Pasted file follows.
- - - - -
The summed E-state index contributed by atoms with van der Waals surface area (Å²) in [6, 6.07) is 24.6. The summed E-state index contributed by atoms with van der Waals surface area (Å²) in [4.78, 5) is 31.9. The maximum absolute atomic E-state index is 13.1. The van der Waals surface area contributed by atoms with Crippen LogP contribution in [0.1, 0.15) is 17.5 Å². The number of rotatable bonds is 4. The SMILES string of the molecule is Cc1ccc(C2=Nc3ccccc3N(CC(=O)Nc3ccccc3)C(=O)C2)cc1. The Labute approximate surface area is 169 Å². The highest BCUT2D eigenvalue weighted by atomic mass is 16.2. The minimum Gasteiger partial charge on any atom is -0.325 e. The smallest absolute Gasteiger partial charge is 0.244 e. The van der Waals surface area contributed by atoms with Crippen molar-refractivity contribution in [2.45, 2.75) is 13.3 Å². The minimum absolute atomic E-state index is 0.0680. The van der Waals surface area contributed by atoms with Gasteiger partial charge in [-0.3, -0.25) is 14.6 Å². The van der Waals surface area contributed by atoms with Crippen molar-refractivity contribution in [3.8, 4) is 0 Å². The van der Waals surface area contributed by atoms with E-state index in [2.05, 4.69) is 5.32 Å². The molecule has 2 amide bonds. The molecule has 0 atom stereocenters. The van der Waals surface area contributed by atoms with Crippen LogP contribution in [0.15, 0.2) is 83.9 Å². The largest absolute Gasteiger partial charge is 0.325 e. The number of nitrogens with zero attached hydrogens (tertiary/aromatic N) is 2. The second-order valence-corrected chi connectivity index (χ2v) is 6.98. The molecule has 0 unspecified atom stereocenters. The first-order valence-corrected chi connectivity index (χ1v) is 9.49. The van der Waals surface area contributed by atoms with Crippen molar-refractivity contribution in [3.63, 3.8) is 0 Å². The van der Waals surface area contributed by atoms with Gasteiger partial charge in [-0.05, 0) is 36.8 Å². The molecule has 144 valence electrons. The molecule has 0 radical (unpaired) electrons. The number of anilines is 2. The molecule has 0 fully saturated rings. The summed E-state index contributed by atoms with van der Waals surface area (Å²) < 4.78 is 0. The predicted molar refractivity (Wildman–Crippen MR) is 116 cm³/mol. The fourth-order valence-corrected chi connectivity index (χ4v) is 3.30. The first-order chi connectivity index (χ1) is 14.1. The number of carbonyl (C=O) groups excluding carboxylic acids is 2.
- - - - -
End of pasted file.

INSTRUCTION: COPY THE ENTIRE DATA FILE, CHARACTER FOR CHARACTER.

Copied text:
The summed E-state index contributed by atoms with van der Waals surface area (Å²) in [6, 6.07) is 24.6. The summed E-state index contributed by atoms with van der Waals surface area (Å²) in [4.78, 5) is 31.9. The maximum absolute atomic E-state index is 13.1. The van der Waals surface area contributed by atoms with Crippen LogP contribution in [0.1, 0.15) is 17.5 Å². The number of rotatable bonds is 4. The SMILES string of the molecule is Cc1ccc(C2=Nc3ccccc3N(CC(=O)Nc3ccccc3)C(=O)C2)cc1. The Labute approximate surface area is 169 Å². The highest BCUT2D eigenvalue weighted by atomic mass is 16.2. The minimum Gasteiger partial charge on any atom is -0.325 e. The smallest absolute Gasteiger partial charge is 0.244 e. The van der Waals surface area contributed by atoms with Crippen molar-refractivity contribution in [2.45, 2.75) is 13.3 Å². The minimum absolute atomic E-state index is 0.0680. The van der Waals surface area contributed by atoms with Gasteiger partial charge in [-0.3, -0.25) is 14.6 Å². The van der Waals surface area contributed by atoms with Crippen molar-refractivity contribution in [3.8, 4) is 0 Å². The van der Waals surface area contributed by atoms with E-state index in [2.05, 4.69) is 5.32 Å². The molecule has 2 amide bonds. The molecule has 0 atom stereocenters. The van der Waals surface area contributed by atoms with Crippen LogP contribution in [0.15, 0.2) is 83.9 Å². The largest absolute Gasteiger partial charge is 0.325 e. The number of nitrogens with zero attached hydrogens (tertiary/aromatic N) is 2. The second-order valence-corrected chi connectivity index (χ2v) is 6.98. The molecule has 0 unspecified atom stereocenters. The first-order valence-corrected chi connectivity index (χ1v) is 9.49. The van der Waals surface area contributed by atoms with Crippen molar-refractivity contribution in [3.63, 3.8) is 0 Å². The van der Waals surface area contributed by atoms with Gasteiger partial charge in [-0.05, 0) is 36.8 Å². The molecule has 144 valence electrons. The molecule has 0 radical (unpaired) electrons. The number of anilines is 2. The molecule has 0 fully saturated rings. The summed E-state index contributed by atoms with van der Waals surface area (Å²) < 4.78 is 0. The predicted molar refractivity (Wildman–Crippen MR) is 116 cm³/mol. The fourth-order valence-corrected chi connectivity index (χ4v) is 3.30. The first-order chi connectivity index (χ1) is 14.1. The number of carbonyl (C=O) groups excluding carboxylic acids is 2.